The first time I saw Jenny Lindsay in full performance mode, she was in the Counting House in West Nicolson Street, Edinburgh – an ancient set of first-floor rooms that must have hosted many such gatherings over the centuries – co-hosting one of the extraordinary evenings of music and poetry presented, between 2012 and 2016, by Rally & Broad, aka Lindsay, and her fellow host Rachel McCrum. Both women were young and outstandingly gifted poets, whose work helped light up the evening; equally thrilling, though, was the generosity and brilliance with which they assembled other writers and musicians to appear alongside them.
At the time, Lindsay was still a full-time schoolteacher, teaching modern studies in Edinburgh; but in 2014, she decided to give up the day job, and forge a life as a freelance writer, mentor and events organiser. When McCrum left for Canada in 2016, Lindsay launched her own company Flint & Pitch, and presented evenings of music and poetry at the Lyceum Theatre and elsewhere. Her first full collection of poetry, The Things You Leave Behind, had been published by Red Squirrel Press in 2011, and was followed by pamphlet-length collections The Eejit Pit (2012) and Ire & Salt (2015); and her second full collection This Script, published by Stewed Rhubarb Press in 2019, was conceived as both a poetry collection and a play script, performed by Lindsay in 2019 both at the Glad Cafe in Glasgow, and as an acclaimed Edinburgh Fringe show, before the Covid epidemic temporarily halted further plans to develop and perform the piece.
Lindsay was born in Ayrshire 39 years ago, and arrived in Edinburgh at the turn of the millennium as a 17-year-old student. She has written passionately about the city and its famous ambiguities, its claims to enlightenment, its darker aspects; but early last year, her 22-year love affair with Edinburgh came to a gruelling end, when a series of false internet allegations came close to destroying her freelance career. Lindsay responded with an eloquent 8,000 word essay in The Dark Horse magazine, Anatomy Of A Hounding, exploring the experience and its meanings; and is now settled back in Ayrshire, where she is working on a series of film-poems connected to This Script, as well as on a play about the character of Julia in George Orwell’s 1984, and on her third collection of poems, titled All Of This Is Ordinary.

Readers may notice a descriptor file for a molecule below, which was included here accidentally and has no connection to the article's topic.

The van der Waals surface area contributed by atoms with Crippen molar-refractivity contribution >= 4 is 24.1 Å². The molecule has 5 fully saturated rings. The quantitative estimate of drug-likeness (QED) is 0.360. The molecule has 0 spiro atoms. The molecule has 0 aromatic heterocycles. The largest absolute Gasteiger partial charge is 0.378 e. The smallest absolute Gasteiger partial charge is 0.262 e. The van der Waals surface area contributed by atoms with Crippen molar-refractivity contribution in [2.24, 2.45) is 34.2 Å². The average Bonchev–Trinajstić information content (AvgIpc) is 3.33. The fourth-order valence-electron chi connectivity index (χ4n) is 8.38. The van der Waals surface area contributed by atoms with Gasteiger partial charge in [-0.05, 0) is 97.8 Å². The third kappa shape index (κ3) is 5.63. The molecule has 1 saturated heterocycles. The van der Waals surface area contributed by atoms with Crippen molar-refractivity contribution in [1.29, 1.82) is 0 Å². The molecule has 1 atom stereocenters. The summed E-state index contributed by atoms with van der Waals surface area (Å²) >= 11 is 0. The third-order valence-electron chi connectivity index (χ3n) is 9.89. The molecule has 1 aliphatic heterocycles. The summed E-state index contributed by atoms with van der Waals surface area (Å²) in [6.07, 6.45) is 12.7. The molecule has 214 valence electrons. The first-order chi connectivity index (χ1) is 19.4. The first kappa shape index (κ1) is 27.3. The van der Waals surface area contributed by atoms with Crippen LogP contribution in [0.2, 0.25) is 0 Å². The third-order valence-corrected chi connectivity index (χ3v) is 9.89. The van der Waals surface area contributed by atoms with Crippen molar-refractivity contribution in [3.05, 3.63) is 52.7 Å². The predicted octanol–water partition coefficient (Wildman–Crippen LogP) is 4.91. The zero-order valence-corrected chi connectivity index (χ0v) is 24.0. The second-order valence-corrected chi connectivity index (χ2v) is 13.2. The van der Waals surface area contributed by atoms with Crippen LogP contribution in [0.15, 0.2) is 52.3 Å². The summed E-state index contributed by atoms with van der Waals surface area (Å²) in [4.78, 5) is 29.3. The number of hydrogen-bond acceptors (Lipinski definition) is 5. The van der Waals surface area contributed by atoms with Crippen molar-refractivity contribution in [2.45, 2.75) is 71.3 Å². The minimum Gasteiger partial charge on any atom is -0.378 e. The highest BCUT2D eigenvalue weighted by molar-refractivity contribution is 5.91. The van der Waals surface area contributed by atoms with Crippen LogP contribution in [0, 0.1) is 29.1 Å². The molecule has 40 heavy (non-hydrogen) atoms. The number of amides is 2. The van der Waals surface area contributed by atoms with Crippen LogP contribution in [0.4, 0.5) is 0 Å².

Lindsay is a courageous writer, in other words, who describes the physical and emotional experience of being a woman with a rare openness and honesty, and combines fierce sensuality with a searing intellect in ways that some still find unsettling. In this short film – recorded for Scotsman Sessions at home in Ayr – Lindsay performs two hard-hitting poems from This Script about the experience of being a childless woman in her late thirties. In An Invite To Your Baby Shower Or Your Child’s Birthday Party, she expresses the pain and questioning of a perennial outsider at those events; in Have A Kid, she takes a more satirical view of the pressure to become a parent exerted by parents who themselves often seem less than thrilled by the experience. Both poems are brave, complex, and beautifully performed, in Lindsay’s uniquely vivid style; and they capture some of the essence of one of the greatest talents in contemporary Scottish poetry – emotional, lyrical, perceptive, and always piercingly and unforgettably intelligent.
This Script is currently out of print, although some copies remain available online. A new edition will appear in 2022. Jenny Lindsay is on Twitter @msjlindsay
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